Ecuador

The Four Rivers of Cuenca

The beautiful colonial city of Cuenca has been our base while in Ecuador this fall. As one of the first UNESCO World Heritage Trust cities, it has lived up to its reputation as a truly charming, enjoyable, and livable city.

When traveling, I naturally look for and gravitate to the rivers and other watercourses that are imbedded in the landscape and culture. This has been easy in Cuenca, as the dominant physical features are the source of its name in Spanish: the four rivers of Cuenca. The full name of the City is Santa Ana de los cuatro ríos de Cuenca. The four rivers are the Tomebamba (named after the Cañari culture), Yanuncay, Tarqui and Machangara. The first three of these rivers originate in the Páramo of Parque Nacional Cajas, a beautiful Andean National Park above 12,000’ we have hiked around several times. The rivers all meet in Cuenca and then flow into the Amazon River watershed, which ultimately flows into the Atlantic Ocean through Brazil.

Our apartment in Cuenca is next to and overlooks the Rio Tomebamba, the largest of these rivers. This has served as a wonderful vantage to appreciate the river. Like any city, the rivers play a vital role, serving as the precious water supply, they tie the city together by a major walkway along the river that we have enjoyed nearly every day, many of the local indigenous people still wash their clothes along the river, and you see people fly-fishing along the river. Cuenca is one of the few cities we have visited in Latin America where you can safely drink the tap water.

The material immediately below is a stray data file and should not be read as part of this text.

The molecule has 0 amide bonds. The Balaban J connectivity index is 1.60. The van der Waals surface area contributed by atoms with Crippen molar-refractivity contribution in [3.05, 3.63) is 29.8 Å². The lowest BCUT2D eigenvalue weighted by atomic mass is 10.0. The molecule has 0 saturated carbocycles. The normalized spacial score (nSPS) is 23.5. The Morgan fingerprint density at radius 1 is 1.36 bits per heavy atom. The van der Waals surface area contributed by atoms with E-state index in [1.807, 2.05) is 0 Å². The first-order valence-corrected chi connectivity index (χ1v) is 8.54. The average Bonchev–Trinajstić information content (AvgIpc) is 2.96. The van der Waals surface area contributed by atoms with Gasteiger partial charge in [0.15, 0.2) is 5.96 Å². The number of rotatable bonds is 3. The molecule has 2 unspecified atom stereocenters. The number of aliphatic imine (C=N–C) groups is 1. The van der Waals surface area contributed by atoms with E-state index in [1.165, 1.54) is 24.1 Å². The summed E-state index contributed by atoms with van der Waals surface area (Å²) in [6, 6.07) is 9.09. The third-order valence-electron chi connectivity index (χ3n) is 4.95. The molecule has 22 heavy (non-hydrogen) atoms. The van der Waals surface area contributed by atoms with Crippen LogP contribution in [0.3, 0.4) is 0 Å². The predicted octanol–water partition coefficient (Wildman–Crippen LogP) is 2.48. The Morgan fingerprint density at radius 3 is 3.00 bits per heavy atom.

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Recognizing the central role that the rivers serve in Cuenca, one of the famous local ceramicists, Eduardo Vega, has prepared numerous large ceramic murals tied to Cuenca and its rivers. We visited his studio at Turi, and we have sought out to see his large murals. The public space in the offices of the Azuay Province (essentially the state around Cuenca) has a mural–En Guapondelég— that captures the importance of the four rivers in Cuenca and, in the indelible style of the artist, weaves the history of this area together (Guapondelég was the Cañari seat of power pre-Incan) and brings the city to life around its rivers.  Here, the Inca dancer, through rhythmic movements, form the City of Cuenca guarded by four rivers.

He also has an inspiring mural across the river from our apartment at the entrance to the University of Cuenca—El Arbor de la Vida (Tree of Life) that pulls water from a fountain to support life in Cuenca.

Finally, he prepared a mural for Cuenca’s Office of Drinking Water: Los Manantiales (The Springs) that uses springs as the symbol of life.

Posted by David Guy

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